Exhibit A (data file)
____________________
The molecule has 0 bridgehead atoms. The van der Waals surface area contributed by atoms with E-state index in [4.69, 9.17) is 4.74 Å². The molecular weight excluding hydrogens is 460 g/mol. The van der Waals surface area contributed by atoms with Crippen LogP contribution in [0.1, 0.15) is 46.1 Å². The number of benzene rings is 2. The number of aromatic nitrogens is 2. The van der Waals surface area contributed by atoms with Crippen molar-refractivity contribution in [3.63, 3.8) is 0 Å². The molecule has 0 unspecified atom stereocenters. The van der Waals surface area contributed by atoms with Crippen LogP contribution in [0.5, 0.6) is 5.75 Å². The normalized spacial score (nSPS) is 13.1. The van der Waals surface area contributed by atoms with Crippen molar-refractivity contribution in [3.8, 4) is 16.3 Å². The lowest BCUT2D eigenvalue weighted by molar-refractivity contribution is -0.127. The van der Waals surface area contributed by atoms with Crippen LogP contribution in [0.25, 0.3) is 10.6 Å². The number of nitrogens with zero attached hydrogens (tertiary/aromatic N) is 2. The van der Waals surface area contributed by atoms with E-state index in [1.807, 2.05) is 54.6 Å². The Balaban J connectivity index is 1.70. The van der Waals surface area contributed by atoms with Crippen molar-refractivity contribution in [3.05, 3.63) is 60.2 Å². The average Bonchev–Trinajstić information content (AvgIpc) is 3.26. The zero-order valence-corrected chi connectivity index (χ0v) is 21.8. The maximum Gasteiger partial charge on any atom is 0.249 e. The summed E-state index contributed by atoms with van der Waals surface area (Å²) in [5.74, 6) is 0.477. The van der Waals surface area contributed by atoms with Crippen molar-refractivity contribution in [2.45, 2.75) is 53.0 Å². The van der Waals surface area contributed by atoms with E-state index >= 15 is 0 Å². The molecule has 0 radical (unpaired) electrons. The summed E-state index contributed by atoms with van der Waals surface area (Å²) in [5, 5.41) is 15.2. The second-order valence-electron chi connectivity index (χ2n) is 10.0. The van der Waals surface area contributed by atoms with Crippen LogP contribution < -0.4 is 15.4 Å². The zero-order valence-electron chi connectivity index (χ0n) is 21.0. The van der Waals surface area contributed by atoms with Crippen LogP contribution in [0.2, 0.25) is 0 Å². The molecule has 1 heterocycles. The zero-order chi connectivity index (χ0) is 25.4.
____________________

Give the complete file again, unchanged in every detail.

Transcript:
The molecule has 0 bridgehead atoms. The van der Waals surface area contributed by atoms with E-state index in [4.69, 9.17) is 4.74 Å². The molecular weight excluding hydrogens is 460 g/mol. The van der Waals surface area contributed by atoms with Crippen LogP contribution in [0.1, 0.15) is 46.1 Å². The number of benzene rings is 2. The number of aromatic nitrogens is 2. The van der Waals surface area contributed by atoms with Crippen molar-refractivity contribution in [3.63, 3.8) is 0 Å². The molecule has 0 unspecified atom stereocenters. The van der Waals surface area contributed by atoms with Crippen LogP contribution in [0.5, 0.6) is 5.75 Å². The normalized spacial score (nSPS) is 13.1. The van der Waals surface area contributed by atoms with Crippen molar-refractivity contribution in [3.8, 4) is 16.3 Å². The lowest BCUT2D eigenvalue weighted by molar-refractivity contribution is -0.127. The van der Waals surface area contributed by atoms with Crippen LogP contribution in [0.25, 0.3) is 10.6 Å². The number of nitrogens with zero attached hydrogens (tertiary/aromatic N) is 2. The van der Waals surface area contributed by atoms with E-state index in [1.807, 2.05) is 54.6 Å². The Balaban J connectivity index is 1.70. The van der Waals surface area contributed by atoms with Crippen molar-refractivity contribution in [3.05, 3.63) is 60.2 Å². The average Bonchev–Trinajstić information content (AvgIpc) is 3.26. The zero-order valence-corrected chi connectivity index (χ0v) is 21.8. The maximum Gasteiger partial charge on any atom is 0.249 e. The summed E-state index contributed by atoms with van der Waals surface area (Å²) in [5.74, 6) is 0.477. The van der Waals surface area contributed by atoms with Crippen molar-refractivity contribution in [2.45, 2.75) is 53.0 Å². The van der Waals surface area contributed by atoms with E-state index >= 15 is 0 Å². The molecule has 0 radical (unpaired) electrons. The summed E-state index contributed by atoms with van der Waals surface area (Å²) in [5, 5.41) is 15.2. The second-order valence-electron chi connectivity index (χ2n) is 10.0. The van der Waals surface area contributed by atoms with Crippen LogP contribution < -0.4 is 15.4 Å². The zero-order valence-electron chi connectivity index (χ0n) is 21.0. The van der Waals surface area contributed by atoms with Crippen LogP contribution in [0.2, 0.25) is 0 Å². The molecule has 1 heterocycles. The zero-order chi connectivity index (χ0) is 25.4.